The English Lion Slowly Wakes from its Slumber

January 15, 2016 | by Field Team

This week saw the first use of English Votes for English Laws (EVEL) in the Commons, marking the start of a new chapter in Westminster politics. EVEL got its outing during the vote on certain aspects of the Government’s controversial Housing Bill, with Scottish MPs excluded from the vote. Why…

This week saw the first use of English Votes for English Laws (EVEL) in the Commons, marking the start of a new chapter in Westminster politics. EVEL got its outing during the vote on certain aspects of the Government’s controversial Housing Bill, with Scottish MPs excluded from the vote. Why are we bothering you with this exciting news? Because it’s important for two reasons. Firstly, by restricting votes to only English and Welsh MPs (and provision exists for the Welsh to be kicked out too if Wales isn’t affected by the legislation) the Government’s majority rocketed upwards. The Tories have a huge English majority and by stopping their Parliamentary opponents in the nations voting it makes it much easier for the PM to push through his legislation. Expect to see more English-only provisions, even on UK-wide laws, to help cement the Government’s otherwise wafer-thin majority.

The second implication – for the UK’s constitution – are less clear. The SNP’s Pete Wishart decried that EVEL was “driving the Scottish out of the door,” something he should surely welcome as a leading advocate of an independent Scotland. For those wishing to hold the Union together EVEL is a tricky one as it underlines the second class status of MPs from the nations. It all helps the SNP case for a second Independence referendum. Anything that knocks the English, and furthers the argument that Scotland is a victim of Westminster fixes, will do Nicola Sturgeon no harm in the run up to May’s Scottish Parliament elections and the expected Nationalist victory.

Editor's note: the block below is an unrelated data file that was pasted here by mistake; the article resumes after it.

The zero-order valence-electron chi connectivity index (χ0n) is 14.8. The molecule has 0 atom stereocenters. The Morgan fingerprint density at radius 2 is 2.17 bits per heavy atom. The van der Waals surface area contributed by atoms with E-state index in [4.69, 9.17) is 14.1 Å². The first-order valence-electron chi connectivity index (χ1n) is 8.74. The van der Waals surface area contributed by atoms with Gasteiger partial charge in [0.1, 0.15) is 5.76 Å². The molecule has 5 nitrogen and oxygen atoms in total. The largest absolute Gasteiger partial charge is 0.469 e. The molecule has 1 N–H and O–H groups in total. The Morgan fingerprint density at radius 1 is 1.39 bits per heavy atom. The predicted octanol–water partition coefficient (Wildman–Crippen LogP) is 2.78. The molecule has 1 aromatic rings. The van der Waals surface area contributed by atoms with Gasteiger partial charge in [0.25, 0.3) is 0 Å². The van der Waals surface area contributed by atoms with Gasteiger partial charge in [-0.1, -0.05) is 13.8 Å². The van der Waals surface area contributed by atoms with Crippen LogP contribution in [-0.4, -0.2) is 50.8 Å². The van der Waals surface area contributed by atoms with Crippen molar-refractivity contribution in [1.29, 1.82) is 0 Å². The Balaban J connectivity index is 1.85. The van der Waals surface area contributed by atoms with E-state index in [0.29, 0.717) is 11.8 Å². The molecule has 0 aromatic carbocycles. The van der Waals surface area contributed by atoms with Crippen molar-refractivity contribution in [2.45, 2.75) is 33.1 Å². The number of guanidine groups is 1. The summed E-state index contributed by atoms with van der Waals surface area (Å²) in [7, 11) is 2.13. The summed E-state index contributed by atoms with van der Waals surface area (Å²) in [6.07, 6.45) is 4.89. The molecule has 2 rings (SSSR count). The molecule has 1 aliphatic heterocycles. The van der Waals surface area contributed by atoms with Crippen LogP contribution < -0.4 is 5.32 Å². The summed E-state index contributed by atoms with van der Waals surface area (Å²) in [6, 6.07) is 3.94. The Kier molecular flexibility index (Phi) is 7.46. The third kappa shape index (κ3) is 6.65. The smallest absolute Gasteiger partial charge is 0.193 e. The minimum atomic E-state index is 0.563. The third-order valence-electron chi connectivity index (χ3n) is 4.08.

With fortuitous timing, Labour MP Toby Perkins, also tabled a motion this week to give the English a separate national anthem to the United Kingdom. Not quite a constitutional earthquake on the scale of EVEL but nonetheless another opportunity for our MPs to come out in their flag waving best. Why should England have the same national anthem as Britain, if Scotland and Wales have different ones? (Dear readers, ignore the fact that Northern Ireland has the same anthem as the UK for the purposes of this debate else it gets very complicated indeed.) Despite impassioned pleas for Jerusalem and Swing Low Sweet Chariot, the motion fell. The debate over national anthems and EVEL all betray the confused nature of the UK constitutional settlement. It’s been built piecemeal over many centuries and continues to be rewritten, prodded and poked at. Toby Perkins might not have won his vote this time but he’s onto something – the English are asserting themselves and the politicians that can tap into this will reap the rewards. God save the Queen!

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